On Paternity Leave In Lagos State

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LAGOS State Government’s new policy of granting male civil servants paternity leave like their female counterparts may seem strange to the Nigerian culture, even run against the general run of play, it is quite commendable and deserves the understanding of all who care about family. There is no denying the fact that many young mothers endure more than a fair share of hardship after childbirth as a result of lack of a helping hand.

It is, therefore, not out of place to grant their husbands leave to lend a helping hand, especially, in the first few days after child delivery.

Maternity leave is automatically granted to allow women recuperate and have some time to give adequate nursing care to the newborn baby. Even so, many women, especially the first-timers, have difficulty coping and as such, require additional hand, which is often best given by the husband, hence the need for the privilege of a paternity leave.

The policy is even made more appealing considering that in many instances, both man and his wife are working civil servants, a situation, which explains the policy’s   target: working couples.

Governor Babatunde Fashola’s approval, the other day, of a 10-day paternity leave for any male civil servant in the state whose wife delivers a new baby is, therefore, a step in the right direction and advertises his government as committed to the well-being of the family. By the same token, Fashola has increased the normal maternity leave from three months to six, to allow nursing mothers exclusively breast-feed their babies for that much period of time. The policy also aims to afford a couple the opportunity to attend to the developmental needs of the child together.

Male officers to whom a new baby is, or babies, in case of multiple birth, are born would be entitled to 10 working days of paternity leave in the first two deliveries. A female officer shall be entitled to 24 weeks’ maternity leave with full pay in case of her first two deliveries and the leave commences at least two weeks before the expected delivery date.

Thereafter, a third and subsequent deliveries shall only attract 12 weeks maternity leave for the female officer, while the male officer shall not be entitled to further paternity leave in that circumstance.

It is clear from the foregoing that the Lagos State Government has introduced something that sets it apart from others and has continued its well- established tradition of novelty in many aspects of human and economic development. The paternity leave policy has turned out to be unique and commendable.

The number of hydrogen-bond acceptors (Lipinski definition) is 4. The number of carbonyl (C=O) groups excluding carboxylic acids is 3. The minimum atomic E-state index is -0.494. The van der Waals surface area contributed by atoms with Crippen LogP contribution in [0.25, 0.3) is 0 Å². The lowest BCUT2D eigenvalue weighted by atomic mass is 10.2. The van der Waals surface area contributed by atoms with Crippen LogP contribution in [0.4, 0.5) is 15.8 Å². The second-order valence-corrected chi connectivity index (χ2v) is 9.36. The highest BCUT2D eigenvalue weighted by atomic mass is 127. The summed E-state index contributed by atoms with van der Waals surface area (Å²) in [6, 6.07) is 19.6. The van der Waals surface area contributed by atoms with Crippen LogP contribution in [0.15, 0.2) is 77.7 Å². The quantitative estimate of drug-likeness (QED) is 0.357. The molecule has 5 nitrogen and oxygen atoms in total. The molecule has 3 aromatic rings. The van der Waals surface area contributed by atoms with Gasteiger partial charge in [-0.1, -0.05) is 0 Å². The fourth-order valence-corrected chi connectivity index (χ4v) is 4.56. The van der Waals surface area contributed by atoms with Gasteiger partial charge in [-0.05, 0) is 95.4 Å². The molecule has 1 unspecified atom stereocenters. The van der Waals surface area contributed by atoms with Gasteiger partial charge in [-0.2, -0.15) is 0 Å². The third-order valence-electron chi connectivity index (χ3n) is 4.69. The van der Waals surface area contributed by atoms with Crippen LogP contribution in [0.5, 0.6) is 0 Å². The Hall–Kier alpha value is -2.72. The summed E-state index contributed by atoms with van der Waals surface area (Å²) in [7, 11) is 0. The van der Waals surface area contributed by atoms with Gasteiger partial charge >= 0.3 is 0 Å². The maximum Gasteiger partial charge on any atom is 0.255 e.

However, granting women 24 weeks but only 10 days for men is a bit incongruous. That period is certainly not enough for the man to give the needed helping hand to his wife. It may be argued though that the granted period is better than not having anything at all and is a good starting point.

If well-planned, the man would be of immense assistance to his wife within the short time. Perhaps, it would also be better if the man could have his annual leave coincide with the expected delivery period of the wife in which case the additional period of time could truly be utilised to give a nursing wife emotional, physical and other supports.

Fears that maternity leave for mothers and paternity leave for fathers could lead to a baby boom in Lagos State are already being expressed but this does not remove from the nobility of this policy. In truth, vacation for couples is encouraged in other parts of the world with declining population, where people are being encouraged to have children. Though the situation is different in Nigeria where population is on the increase and government may be interested in curtailing it, the idea of a paternity leave cannot be defeated on this score.

Of course, the Lagos State Government should be strict with the policy as it applies to the men, especially with respect to enforcing its application to only the two first deliveries. Women having an extended six-month maternity leave to enable them give only breast milk to the new baby as recommended by the United Nations is certainly in order. The Lagos State government has done something novel and noble, it must, however, monitor the policy’s implementation thoroughly to ensure it achieves its desired end of strengthening the family, deepening family values and thereby building a better society.

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In : Lagos

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